Adapting Your Yard for Summer
Adapting your yard for summer is often a matter of practicality as well as aesthetic. What flowers will thrive in high heat? How do you repair and rejuvenate your landscaping after the effects of a long winter? Here are seven ideas for turning your yard into something beautiful for the summer months.
Plant a series of fragrant, brightly-colored shrubs in close proximity to one another. This will create a “shrub garden” where blue hydrangeas entwine with pink geraniums while snow-white astilbe peek up from behind the leaves. Not only will it bring a fresh feeling to your summer lawn, but it will also be lovely and low maintenance.
2: Embrace The Mulch
To moisturize the ground after a season of cracked earth, you’ll need landscaping mulch that’s up to the job:
3: Transfer New Trees
Trees from seedlings will still be maturing by the time your grandkids have grandkids, but you can always skip the growing pains and install full or partially grown trees instead. Flowering trees are especially beautiful under the sun, so look into sassafras, redbuds or crape myrtles, which bloom in bright pinks and purples during the months of June-August.
4: Hide Your Problem Areas
If your lawn is still suffering after an Ann Arbor winter, you may have unsightly patches of dead grass that are throwing your ambiance off-balance. Instead of driving yourself crazy trying to fix what can’t be fixed, simply draw attention from the ugliness through the use of potted plants, garden ornaments or stepping stones.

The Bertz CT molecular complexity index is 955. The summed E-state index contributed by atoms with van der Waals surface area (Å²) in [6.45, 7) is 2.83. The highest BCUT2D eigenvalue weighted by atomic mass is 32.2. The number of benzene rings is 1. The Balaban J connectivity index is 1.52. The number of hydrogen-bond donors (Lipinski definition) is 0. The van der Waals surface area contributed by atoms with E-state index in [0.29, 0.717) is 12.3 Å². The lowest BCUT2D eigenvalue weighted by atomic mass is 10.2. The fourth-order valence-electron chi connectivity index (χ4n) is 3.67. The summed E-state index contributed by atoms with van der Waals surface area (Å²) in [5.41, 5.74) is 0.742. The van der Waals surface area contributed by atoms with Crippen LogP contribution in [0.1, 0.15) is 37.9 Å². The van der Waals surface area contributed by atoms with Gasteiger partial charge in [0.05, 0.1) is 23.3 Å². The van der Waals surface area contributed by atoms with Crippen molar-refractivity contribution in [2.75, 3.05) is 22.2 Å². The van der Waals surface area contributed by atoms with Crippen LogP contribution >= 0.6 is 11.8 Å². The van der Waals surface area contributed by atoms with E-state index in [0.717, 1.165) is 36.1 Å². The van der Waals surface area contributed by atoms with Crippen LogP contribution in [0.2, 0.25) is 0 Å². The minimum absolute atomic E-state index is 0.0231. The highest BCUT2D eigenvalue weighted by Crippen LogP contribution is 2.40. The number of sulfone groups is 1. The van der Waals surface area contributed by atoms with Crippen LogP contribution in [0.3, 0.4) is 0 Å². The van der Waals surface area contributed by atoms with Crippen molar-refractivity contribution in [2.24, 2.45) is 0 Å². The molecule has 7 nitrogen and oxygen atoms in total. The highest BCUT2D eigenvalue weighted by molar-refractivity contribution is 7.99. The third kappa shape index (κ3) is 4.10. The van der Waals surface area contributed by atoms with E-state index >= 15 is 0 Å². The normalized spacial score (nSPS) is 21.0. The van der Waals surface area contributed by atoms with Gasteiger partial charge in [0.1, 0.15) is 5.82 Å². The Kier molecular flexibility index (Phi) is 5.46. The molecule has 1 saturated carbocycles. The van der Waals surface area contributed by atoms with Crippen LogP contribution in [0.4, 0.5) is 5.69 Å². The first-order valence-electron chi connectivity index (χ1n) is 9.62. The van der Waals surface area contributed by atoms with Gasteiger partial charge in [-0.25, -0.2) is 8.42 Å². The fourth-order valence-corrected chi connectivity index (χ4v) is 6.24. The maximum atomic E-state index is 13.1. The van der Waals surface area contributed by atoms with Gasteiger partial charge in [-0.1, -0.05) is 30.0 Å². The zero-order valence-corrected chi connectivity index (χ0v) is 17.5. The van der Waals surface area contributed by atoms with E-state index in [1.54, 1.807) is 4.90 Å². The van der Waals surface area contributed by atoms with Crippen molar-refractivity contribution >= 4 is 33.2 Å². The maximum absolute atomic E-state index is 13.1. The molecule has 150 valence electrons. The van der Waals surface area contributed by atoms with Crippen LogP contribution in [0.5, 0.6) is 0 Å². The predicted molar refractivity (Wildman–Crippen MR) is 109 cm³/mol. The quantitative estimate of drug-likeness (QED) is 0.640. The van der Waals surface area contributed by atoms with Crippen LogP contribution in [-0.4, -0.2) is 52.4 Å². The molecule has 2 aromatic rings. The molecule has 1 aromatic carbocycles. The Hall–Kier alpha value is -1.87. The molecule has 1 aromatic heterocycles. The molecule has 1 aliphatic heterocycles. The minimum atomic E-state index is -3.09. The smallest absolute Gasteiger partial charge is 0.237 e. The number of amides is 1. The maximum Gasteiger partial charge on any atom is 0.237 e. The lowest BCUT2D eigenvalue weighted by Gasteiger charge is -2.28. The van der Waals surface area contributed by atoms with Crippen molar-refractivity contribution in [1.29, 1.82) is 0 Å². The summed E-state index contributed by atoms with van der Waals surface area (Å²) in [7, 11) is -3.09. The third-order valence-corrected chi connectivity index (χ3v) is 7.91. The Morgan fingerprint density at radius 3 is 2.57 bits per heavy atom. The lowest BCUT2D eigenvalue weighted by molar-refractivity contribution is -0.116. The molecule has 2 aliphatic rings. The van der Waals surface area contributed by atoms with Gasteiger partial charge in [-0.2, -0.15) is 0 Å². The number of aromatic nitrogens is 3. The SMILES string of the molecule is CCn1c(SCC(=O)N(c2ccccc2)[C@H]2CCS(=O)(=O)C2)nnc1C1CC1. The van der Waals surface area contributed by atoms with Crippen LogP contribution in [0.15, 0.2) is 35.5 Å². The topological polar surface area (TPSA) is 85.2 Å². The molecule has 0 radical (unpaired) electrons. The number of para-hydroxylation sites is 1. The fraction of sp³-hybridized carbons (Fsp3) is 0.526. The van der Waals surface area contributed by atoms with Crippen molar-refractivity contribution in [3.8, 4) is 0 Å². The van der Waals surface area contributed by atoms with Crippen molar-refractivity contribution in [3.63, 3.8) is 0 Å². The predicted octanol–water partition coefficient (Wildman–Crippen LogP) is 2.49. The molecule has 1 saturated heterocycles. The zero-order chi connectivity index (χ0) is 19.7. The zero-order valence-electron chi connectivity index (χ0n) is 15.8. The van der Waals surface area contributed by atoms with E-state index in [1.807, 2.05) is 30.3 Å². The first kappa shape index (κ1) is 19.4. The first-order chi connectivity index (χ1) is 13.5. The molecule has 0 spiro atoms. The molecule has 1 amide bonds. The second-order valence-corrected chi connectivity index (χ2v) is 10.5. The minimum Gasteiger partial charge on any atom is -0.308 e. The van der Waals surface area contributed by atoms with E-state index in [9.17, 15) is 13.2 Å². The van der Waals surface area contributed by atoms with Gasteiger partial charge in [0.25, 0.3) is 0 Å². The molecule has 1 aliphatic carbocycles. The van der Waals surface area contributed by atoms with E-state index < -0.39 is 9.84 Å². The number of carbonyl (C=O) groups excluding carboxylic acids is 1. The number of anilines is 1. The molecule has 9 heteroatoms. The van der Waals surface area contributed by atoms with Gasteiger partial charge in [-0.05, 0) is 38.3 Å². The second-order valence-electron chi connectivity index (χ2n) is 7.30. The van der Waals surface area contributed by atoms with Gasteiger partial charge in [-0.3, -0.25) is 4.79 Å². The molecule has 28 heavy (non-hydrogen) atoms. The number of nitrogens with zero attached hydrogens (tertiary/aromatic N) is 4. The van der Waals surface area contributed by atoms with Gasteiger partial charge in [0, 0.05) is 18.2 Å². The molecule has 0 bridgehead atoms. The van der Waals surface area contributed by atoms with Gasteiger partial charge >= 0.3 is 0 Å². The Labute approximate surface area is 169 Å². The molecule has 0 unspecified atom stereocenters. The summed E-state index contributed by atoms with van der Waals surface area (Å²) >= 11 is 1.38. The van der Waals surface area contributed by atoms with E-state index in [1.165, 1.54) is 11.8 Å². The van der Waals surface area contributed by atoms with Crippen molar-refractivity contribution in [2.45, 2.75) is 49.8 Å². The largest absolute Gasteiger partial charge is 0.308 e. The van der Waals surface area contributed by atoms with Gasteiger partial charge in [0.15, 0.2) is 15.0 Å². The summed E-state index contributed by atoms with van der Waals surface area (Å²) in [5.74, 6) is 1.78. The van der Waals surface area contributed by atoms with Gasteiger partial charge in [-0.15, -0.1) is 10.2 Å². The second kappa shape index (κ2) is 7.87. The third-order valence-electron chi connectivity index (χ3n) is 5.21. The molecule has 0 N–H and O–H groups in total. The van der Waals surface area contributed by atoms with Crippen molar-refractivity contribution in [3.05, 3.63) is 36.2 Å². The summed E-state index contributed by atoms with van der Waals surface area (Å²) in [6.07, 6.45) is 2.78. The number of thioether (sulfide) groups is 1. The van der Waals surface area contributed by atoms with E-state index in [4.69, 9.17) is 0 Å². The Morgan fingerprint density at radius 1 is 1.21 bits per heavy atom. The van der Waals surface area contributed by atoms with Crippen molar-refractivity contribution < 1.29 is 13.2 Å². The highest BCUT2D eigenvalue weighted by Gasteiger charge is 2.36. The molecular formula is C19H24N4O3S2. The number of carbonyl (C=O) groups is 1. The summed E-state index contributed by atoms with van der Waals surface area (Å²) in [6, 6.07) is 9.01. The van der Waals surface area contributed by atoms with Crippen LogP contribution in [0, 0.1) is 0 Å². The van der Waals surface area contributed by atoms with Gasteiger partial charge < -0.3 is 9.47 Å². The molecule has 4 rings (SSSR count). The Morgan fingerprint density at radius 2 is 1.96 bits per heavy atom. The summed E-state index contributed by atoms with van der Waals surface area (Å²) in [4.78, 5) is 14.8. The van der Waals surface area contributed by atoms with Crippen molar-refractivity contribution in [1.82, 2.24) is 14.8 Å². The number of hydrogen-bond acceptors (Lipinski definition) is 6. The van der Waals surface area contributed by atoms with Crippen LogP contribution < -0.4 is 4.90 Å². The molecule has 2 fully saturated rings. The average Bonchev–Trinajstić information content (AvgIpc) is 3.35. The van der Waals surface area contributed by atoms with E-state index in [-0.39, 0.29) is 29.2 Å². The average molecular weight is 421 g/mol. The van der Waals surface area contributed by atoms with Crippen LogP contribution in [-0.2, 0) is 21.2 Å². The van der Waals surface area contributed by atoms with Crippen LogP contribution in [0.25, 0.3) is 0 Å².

5: Experiment With Moss Art
Moss sculptures come in all shapes and sizes, perfect for the yard that isn’t afraid to try something a little different. The only limits are your own imagination. Here are a few ways to use moss:
– Animal sculptures
– Fake trees and bushes
– Words on your stone walls
– Designs and patterns in the landscaping itself
Pull all your design elements together when you create a theme for your summer yard. For example, you might draw inspiration from a Japanese zen garden with gentle ponds and a tree that drops sakura petals. You might revolve things around your grill for Caribbean living, planting seagrass and creating a sand pit in the corner for the kids.
7: Mark Your Perimeter
If you don’t already have a fence separating your yard from the neighbor’s, it’s time to either invest in one or mark your property in another way. Think about edging the land until a clear border appears or providing a physical barrier in low-lying shrubs and bushes.
These are just seven ways to shake things up outdoors as the weather warms and the world comes back alive. Whether you’re reseeding your grass in Ann Arbor or starting a garden in New York, you won’t want to let summer pass you by without rolling up your sleeves and digging into the dirt.